While Harris and Nawaz disagree about many things, and admit to changing their minds throughout their dialogue, they share a common goal: to begin a conversation that encourages the creation of a neutral, decidedly secular political space in which people, including conservative Muslims, can share and criticize ideas without persecution, from within or without. Their wish, it seems, is to begin this old conversation anew with optimism and, hopefully, without the vitriol and knee-jerk emotion that the mere mention of this topic usually inspires. Early reviews seem to confirm that they may have made some headway on this front, despite vigorous dissent from determined critics who have yet to actually read the book.

Knowing Harris, this conversation will inevitably stretch across the divides of genre, and one can only guess what sort of territory this unlikely meeting of minds will traverse.

NS: Can you tell me about your co-author, Maajid Nawaz? From even a cursory glance at his bio, he seems to have lived a few lifetimes in one. What is his background, what happened to him, and why did you decide to collaborate with him, specifically, on this project?

SH: Maajid is a remarkable person. He was a recruiter for Hizb ut-Tahrir, an Islamist organization that was trying to spread a global caliphate. He was in Egypt when he finally got arrested. He was trying to recruit senior military leaders and engineer coups in places like Pakistan. He spent four years in prison amid a rogue's gallery of jihadists and Islamists. He actually got deprogrammed by living in proximity with these guys and hearing how horrible many of their aspirations were. Amnesty International was instrumental in getting him out, and this compassionate intervention from an "infidel" humanitarian organization also worked on his mind. So, unlike many others in his situation, he just reasoned his way out of his extremism. He finished his education and started a think-tank, the Quilliam foundation, the purpose of which is to create a counter narrative against political Islam and to spread reform throughout the Muslim world. He's really a wonderful spokesman for pluralism. And because of his background, he is perfectly placed to cut through all of the lies and the half-truths spouted by those who deny any connection between belief and behavior - between ideology and all the mayhem we see on the news - like the Danish cartoon controversy or the massacre at Charlie Hebdo. The starting point for any conversation on this topic has to be an admission that this lunacy and intolerance emerges out of specific doctrines that are cherished by many millions of people.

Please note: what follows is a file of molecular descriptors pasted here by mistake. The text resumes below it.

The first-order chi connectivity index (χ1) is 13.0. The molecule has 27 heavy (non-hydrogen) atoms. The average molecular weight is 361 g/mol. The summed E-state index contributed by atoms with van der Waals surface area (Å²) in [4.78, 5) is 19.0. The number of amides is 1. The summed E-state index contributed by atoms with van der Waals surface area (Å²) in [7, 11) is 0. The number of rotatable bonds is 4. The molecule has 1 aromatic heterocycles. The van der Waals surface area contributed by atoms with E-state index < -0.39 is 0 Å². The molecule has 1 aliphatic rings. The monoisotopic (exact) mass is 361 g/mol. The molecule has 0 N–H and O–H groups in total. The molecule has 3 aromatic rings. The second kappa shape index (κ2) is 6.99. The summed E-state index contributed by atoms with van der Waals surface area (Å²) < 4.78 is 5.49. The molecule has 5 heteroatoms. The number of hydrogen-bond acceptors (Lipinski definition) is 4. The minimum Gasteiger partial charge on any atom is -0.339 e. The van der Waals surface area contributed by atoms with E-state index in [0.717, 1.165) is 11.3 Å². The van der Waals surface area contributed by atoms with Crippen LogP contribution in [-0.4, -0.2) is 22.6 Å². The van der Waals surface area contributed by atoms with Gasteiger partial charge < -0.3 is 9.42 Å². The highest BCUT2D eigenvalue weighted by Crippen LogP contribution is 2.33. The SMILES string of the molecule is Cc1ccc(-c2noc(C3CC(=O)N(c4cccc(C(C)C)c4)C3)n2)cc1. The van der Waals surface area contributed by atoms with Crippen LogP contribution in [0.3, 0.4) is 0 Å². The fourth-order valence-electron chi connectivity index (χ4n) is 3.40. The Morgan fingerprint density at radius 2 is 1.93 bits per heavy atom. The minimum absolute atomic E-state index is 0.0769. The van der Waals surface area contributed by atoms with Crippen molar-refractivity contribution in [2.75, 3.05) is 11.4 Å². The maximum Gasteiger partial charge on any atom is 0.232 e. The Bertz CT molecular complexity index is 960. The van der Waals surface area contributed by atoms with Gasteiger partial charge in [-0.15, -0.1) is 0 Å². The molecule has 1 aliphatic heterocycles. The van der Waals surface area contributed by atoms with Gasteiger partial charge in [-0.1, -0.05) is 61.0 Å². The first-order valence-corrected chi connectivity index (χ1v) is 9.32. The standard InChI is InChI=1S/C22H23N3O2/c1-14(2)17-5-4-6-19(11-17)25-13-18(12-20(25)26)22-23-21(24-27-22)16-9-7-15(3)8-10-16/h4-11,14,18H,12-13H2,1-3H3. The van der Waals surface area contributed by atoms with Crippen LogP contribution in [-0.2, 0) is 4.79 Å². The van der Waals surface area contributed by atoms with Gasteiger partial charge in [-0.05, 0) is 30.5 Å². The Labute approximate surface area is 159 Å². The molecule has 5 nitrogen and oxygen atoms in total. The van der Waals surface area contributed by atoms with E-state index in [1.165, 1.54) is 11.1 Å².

NS: I've noticed that there are people on twitter who, having not even read your book, have already decried your project with Maajid as somehow illegitimate, or criticized him specifically as being your "errand boy" - and used stronger language than that.

SH: Anyone who reads our book, or watches the discussion we had at Harvard's Kennedy Forum, and comes away thinking that Maajid isn't his own man has a screw loose. As I've said, I think my views were more altered by our exchange than his were.
In our book, we debate how plausible it is for Muslims to draw a more secular and tolerant message from their scripture. Because there is no true ecclesiastical hierarchy in Sunni Islam, there will inevitably be a plurality of views. And there is simply no place to stand within the tradition where you can say that one view trumps another. Maajid has convinced me that the only way forward is to push hard on this particular door, leading into secularism. Secularism is simply a willingness to keep religion out of politics and public policy, whatever one's views happen to be. Even very conservative (and otherwise intolerant) people can be led to accept secularism, because it protects them from everyone else's view about how they should live. Secularism is just a neutral space in which a plurality of views can be safely maintained.